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Canopy of Hope von Peterson, Wayne (eBook)

  • Erscheinungsdatum: 20.03.2017
  • Verlag: BookBaby
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Canopy of Hope

When our sun becomes unstable, mankind launches a starsip to go to a remote star system. We can flee the coming nova, but can we escape human nature?


    Format: ePUB
    Kopierschutz: none
    Seitenzahl: 352
    Erscheinungsdatum: 20.03.2017
    Sprache: Englisch
    ISBN: 9781483596532
    Verlag: BookBaby
    Größe: 293kBytes
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Canopy of Hope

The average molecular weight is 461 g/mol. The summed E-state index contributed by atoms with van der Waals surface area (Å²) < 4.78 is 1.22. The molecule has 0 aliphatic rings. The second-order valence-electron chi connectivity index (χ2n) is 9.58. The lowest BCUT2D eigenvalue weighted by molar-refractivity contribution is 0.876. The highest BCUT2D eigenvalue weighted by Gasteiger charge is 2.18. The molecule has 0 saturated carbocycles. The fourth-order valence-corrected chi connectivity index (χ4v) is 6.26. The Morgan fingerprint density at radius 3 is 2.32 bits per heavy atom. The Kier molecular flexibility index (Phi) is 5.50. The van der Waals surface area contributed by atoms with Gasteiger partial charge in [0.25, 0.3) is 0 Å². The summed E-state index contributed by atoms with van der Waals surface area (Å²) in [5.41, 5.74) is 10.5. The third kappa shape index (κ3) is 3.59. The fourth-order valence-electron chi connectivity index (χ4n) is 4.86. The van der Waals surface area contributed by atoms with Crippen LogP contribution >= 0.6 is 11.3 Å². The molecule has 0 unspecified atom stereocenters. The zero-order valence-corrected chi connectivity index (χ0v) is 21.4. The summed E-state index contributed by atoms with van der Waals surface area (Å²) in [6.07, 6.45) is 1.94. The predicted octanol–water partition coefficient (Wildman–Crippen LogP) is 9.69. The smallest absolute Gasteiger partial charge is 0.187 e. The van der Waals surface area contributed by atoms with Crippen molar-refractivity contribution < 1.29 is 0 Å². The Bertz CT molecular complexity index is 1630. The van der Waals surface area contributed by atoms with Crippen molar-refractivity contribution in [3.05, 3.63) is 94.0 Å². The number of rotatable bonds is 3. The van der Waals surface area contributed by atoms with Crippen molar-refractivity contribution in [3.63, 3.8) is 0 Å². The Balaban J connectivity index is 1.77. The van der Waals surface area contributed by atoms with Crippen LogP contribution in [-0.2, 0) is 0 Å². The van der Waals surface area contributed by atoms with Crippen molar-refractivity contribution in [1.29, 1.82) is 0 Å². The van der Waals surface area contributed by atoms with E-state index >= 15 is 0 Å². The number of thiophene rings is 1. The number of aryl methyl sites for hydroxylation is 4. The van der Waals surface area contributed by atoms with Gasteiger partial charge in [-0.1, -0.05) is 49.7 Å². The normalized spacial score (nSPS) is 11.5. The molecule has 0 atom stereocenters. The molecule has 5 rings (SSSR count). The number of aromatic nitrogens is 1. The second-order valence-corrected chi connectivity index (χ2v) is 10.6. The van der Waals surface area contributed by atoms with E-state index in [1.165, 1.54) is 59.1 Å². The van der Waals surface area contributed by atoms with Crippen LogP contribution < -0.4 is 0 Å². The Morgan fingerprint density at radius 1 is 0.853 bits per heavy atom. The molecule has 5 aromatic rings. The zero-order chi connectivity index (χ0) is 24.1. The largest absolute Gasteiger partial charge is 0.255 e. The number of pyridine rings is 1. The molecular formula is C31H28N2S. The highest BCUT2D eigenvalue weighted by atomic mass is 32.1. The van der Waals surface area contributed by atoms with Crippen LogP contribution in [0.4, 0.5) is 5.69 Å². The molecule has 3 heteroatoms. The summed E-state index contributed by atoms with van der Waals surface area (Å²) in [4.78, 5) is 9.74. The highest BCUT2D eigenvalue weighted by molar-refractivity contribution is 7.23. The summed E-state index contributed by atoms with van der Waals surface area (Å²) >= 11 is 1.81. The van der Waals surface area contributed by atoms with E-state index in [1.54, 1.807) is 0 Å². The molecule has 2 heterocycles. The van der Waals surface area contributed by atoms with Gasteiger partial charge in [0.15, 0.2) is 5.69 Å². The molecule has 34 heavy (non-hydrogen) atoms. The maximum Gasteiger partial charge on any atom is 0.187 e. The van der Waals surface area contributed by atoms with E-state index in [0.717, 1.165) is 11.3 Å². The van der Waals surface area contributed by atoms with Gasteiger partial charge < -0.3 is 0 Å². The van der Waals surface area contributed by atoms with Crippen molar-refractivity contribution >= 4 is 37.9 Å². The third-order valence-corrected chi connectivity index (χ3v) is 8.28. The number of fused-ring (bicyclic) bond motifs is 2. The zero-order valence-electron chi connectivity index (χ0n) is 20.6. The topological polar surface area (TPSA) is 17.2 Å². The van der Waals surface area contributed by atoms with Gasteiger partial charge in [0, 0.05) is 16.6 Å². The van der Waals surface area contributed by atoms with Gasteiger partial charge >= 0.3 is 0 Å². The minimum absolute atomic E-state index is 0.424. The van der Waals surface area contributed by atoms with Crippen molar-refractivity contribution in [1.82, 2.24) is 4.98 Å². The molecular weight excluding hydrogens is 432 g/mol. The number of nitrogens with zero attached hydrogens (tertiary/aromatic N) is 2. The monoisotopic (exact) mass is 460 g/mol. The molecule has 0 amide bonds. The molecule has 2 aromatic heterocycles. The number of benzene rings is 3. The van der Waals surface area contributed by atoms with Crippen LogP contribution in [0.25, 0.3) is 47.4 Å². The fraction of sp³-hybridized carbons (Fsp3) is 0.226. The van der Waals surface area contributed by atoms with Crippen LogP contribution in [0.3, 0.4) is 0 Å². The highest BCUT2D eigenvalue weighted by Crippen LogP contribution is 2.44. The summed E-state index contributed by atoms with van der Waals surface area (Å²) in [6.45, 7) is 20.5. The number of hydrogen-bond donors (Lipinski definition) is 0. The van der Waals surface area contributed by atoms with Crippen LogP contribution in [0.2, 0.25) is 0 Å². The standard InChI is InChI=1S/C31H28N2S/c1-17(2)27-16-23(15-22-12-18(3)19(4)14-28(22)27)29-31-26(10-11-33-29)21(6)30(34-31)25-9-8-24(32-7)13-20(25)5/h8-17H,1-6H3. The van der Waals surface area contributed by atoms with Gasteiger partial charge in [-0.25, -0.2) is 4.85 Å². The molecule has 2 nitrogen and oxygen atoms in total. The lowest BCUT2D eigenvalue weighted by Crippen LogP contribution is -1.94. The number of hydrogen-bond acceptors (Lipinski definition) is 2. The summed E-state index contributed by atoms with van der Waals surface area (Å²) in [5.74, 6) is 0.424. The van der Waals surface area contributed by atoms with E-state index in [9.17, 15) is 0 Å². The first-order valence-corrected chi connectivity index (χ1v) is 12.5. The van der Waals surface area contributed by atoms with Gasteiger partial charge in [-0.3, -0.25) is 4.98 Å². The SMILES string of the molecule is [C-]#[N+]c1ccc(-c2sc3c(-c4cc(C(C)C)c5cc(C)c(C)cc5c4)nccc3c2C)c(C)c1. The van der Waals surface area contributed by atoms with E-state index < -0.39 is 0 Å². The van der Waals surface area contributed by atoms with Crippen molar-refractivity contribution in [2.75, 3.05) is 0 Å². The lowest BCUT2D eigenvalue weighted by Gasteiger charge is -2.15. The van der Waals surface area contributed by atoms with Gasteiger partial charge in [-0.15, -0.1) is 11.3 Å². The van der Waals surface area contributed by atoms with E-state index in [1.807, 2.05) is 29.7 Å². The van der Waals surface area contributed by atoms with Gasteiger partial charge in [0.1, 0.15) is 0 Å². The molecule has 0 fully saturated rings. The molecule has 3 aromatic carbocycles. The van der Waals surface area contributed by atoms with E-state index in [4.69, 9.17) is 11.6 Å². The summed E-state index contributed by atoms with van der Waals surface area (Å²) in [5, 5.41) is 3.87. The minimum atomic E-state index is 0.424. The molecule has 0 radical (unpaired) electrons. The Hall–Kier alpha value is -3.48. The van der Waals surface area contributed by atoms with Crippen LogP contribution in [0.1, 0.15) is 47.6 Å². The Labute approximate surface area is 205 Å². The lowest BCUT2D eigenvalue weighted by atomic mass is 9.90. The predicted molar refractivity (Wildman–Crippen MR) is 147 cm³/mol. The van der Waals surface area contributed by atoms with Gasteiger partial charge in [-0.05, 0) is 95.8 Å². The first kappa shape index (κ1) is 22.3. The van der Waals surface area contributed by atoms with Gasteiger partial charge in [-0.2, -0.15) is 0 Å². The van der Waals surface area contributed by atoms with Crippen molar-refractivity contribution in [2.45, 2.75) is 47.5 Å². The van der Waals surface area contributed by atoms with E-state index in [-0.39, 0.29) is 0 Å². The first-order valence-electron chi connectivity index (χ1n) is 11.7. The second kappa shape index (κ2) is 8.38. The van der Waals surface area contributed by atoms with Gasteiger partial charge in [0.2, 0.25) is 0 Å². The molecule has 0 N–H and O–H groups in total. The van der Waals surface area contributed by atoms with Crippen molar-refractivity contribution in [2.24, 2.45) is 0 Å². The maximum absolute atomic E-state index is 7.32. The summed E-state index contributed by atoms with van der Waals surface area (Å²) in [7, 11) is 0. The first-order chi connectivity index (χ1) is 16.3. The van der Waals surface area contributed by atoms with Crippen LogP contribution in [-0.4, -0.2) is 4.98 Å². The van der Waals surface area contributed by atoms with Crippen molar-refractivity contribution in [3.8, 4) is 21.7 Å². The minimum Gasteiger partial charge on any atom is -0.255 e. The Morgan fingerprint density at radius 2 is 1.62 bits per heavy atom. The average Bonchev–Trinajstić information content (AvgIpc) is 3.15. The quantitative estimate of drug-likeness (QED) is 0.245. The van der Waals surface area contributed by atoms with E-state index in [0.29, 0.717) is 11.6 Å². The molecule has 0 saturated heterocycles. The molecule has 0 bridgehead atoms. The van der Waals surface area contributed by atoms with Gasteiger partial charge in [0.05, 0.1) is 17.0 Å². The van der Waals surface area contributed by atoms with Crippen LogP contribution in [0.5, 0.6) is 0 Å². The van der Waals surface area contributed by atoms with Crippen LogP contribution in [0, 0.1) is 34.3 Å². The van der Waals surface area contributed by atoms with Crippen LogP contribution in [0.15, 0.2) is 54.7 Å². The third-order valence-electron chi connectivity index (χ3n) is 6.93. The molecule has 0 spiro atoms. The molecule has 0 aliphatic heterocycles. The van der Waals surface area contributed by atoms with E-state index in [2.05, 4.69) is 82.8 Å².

CHAPTER 1 "Real loss leaves pain that won't go numb. There is no anesthesia." - From the Journal of Choop Miles The day the planes fell from the sky became known as Day Zero in the same way an American might say "9/11" or, from an earlier generation, "D-day". Civilization was never the same after that day. The entire world refers to that day as "Day Zero". The solar flare that caused the destruction was the most powerful ever recorded. The immediate effect noticed by an average person was planes falling from the sky. At the time of the flare there were more than 8000 planes in the air, over 6000 of them commercial airliners. The planes' computers were totally disabled, in most cases burned out. The only planes that didn't fall from the sky were those free of computer technology. As if thousands of planes full of innocent victims falling from the sky was not bad enough, there were other long-reaching effects many didn't grasp initially. The flare destroyed satellites surrounding the globe, all 1100 of them, at once. This meant GPS satellites that functioned as "time servers" to provide time to electronic devices no longer worked. But these satellites also served a much more important function, they guided military devices. Ballistic missiles, drones, and nuclear submarines suddenly had no dependably fast and accurate way to determine location. The importance of such things became clear when Martial Law was declared by every country in the world. The inability to wage war in a clinical fashion unnerved the leaders of the world. The destruction of a significant percentage of the computers running America's infrastructure made normal life almost impossible. The Earth's gravitational field protected many computers if they were inside thick walled buildings, particularly on the back side of the planet, but overall the effect was devastating. ~ ~ ~ Choop Miles woke to the sound of his mother dying. He was in deep REM sleep when he heard it, so it was more like the memory of hearing a sound. Not like the sound of the house settling or the tree limb scraping against the window; this was not a normal 'bump in the night' kind of sound. Even though it seemed to come from his memory, he knew it was loud, extremely loud. He didn't know his mother had just died, of course. She wasn't the only one to perish. The Boeing 737 had 118 unlucky souls on board when it fell from the sky onto the Burger King where his mom worked. What he did know was that an enormous sound had awakened him and there was yelling and screaming outside. He got out of bed and looked out the window. People in their pajamas were milling around, pointing and shouting. Most were pointing towards a glow in the sky. He opened the blinds fully to get a better view. His heart skipped a beat when he was able to discern the approximate location of the glow. "Oh no, Mama," he whispered. He was always comforted by the fact he could just make out the top of the Burger King sign, six blocks away. Knowing she was there cleaning up after the other workers left gave him a feeling of pride. It was her second job and he was aware how hard she was working to support her only child. He couldn't see the sign now. A massive orange glow seemed to stretch for many blocks from right to left. He turned to look at his clock only to discover there was no electricity. His mom got home around 2am. He had gone to bed at 10pm, immediately after Myoki, the other renter of the old two story house, had checked on him as agreed with his mother. Maybe it was 2am and his mom was on the way home. Maybe she was not a part of that horrible glow.

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